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Buckminster Fuller was a renowned inventor and thinker of the 20th century. He is often called a visionary for his theories on the need for alternative energy such as solar and wind power, and for his best known designs. Fuller invented and realized the geodesic dome structure, and also created the standard soccer ball design used in professional leagues until 1996.
Born in Massachusetts in 1895, Buckminster Fuller came from a philosophically minded family; his great-aunt Margaret Fuller was a noted journalist and activist. Always a bit unusual, Buckminster attended Harvard but was thrown out twice and never received an official degree from the university. He served in a variety of jobs and fought in World War I as a naval radio operator. When his young daughter died tragically of polio and meningitis, Fuller experienced a suicidal period that led him to an epiphany that would guide the rest of his life; he wanted to see “what a single individual can contribute to changing the world.”
After coming out of his depression, Fuller began earnest work as a designer and architect, as well as a poet and philosopher. His first projects were the Dymaxion house, an inexpensive and mass produced structure that would rely on efficient design to preserve energy and maximize space. Despite interest in the models Buckminster Fuller built, they were never put into major production.
Buckminster also designed an efficient three-wheeled automobile called the Dymaxion car. The design specifications allowed it to carry up to 11 passengers, reach speeds of 120 miles (193 km) per hour, and get excellent gas mileage. Some have suggested that the car was never placed into production because automakers felt it would be superior to the traditional models and consequently ruin their business. Yet the design has proved inspirational for many cars, including the long-awaited Aptera Typ-1, a highly efficient three-wheeled car set to debut at the end of 2008.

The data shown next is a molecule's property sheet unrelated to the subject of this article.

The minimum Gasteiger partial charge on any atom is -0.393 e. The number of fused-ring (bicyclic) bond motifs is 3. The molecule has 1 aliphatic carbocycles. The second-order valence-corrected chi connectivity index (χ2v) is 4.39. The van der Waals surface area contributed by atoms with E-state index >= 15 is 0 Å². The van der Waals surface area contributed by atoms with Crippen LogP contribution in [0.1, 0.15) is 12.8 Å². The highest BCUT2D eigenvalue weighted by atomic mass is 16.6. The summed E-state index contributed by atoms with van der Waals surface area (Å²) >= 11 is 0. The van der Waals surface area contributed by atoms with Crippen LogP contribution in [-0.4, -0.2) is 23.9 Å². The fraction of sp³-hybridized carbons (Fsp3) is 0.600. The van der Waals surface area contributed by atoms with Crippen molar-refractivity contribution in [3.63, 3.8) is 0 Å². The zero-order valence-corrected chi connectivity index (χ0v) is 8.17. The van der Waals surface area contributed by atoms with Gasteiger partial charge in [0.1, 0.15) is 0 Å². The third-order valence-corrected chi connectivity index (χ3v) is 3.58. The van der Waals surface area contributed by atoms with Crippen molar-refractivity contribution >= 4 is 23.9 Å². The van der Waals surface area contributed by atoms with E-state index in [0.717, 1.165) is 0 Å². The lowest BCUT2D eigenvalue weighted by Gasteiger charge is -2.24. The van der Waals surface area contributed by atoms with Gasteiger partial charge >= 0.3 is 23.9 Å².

The design that Buckminster Fuller is best known for was not actually his own invention. The geodesic dome was designed by a German engineer, but Fuller both named and further developed the concept, touting it as a functional and space-maximizing unit that can be built without internal structural support. Geodesic domes can now be found all over the world, serving as homes, arenas and even aircraft hangers.
Many experts consider Buckminster Fuller to be one of the greatest minds of the 20th century. In addition to his conceptual designs, he was a gifted lecturer and writer, and published dozens of works. He served as president of Mensa, and was awarded many honorary degrees. Some consider his most important contribution to be his daily diary, which documented his everyday life from 1915 until 1983 and is considered a tremendous work of historical perspective.
Buckminster Fuller died of a heart attack in 1987, 36 hours before his wife succumbed to cancer. Although his name never became a household word and many of his designs remained as prototypes or even drawings, his contributions to design and renewable energy concepts seem more and more visionary as the world-wide energy and resource crises impact the Earth in the 21st century. Some experts believe that as climate conditions worsen and fuel reserves become scarcer, more attention will be paid to Fuller’s efficient designs, and they will eventually help humans adapt to a more sustainable way of life.
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